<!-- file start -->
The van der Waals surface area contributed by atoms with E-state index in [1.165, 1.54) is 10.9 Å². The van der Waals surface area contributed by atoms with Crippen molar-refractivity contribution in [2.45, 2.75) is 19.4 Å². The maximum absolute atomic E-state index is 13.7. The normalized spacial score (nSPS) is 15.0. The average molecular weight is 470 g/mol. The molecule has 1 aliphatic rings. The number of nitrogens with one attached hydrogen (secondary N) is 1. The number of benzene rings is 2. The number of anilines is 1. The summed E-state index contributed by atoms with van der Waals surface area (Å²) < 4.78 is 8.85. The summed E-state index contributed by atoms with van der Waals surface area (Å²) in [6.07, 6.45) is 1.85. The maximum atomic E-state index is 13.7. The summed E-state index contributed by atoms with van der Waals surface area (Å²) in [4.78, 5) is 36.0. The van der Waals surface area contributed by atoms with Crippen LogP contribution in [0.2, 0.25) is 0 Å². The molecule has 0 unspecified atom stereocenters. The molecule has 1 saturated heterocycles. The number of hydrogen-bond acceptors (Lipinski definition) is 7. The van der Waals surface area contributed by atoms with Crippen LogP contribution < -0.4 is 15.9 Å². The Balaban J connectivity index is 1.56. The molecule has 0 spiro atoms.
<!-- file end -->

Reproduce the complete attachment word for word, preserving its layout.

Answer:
The van der Waals surface area contributed by atoms with E-state index in [1.165, 1.54) is 10.9 Å². The van der Waals surface area contributed by atoms with Crippen molar-refractivity contribution in [2.45, 2.75) is 19.4 Å². The maximum absolute atomic E-state index is 13.7. The normalized spacial score (nSPS) is 15.0. The average molecular weight is 470 g/mol. The molecule has 1 aliphatic rings. The number of nitrogens with one attached hydrogen (secondary N) is 1. The number of benzene rings is 2. The number of anilines is 1. The summed E-state index contributed by atoms with van der Waals surface area (Å²) < 4.78 is 8.85. The summed E-state index contributed by atoms with van der Waals surface area (Å²) in [6.07, 6.45) is 1.85. The maximum atomic E-state index is 13.7. The summed E-state index contributed by atoms with van der Waals surface area (Å²) in [4.78, 5) is 36.0. The van der Waals surface area contributed by atoms with Crippen LogP contribution in [0.2, 0.25) is 0 Å². The molecule has 0 unspecified atom stereocenters. The molecule has 1 saturated heterocycles. The number of hydrogen-bond acceptors (Lipinski definition) is 7. The van der Waals surface area contributed by atoms with Crippen LogP contribution < -0.4 is 15.9 Å². The Balaban J connectivity index is 1.56. The molecule has 0 spiro atoms.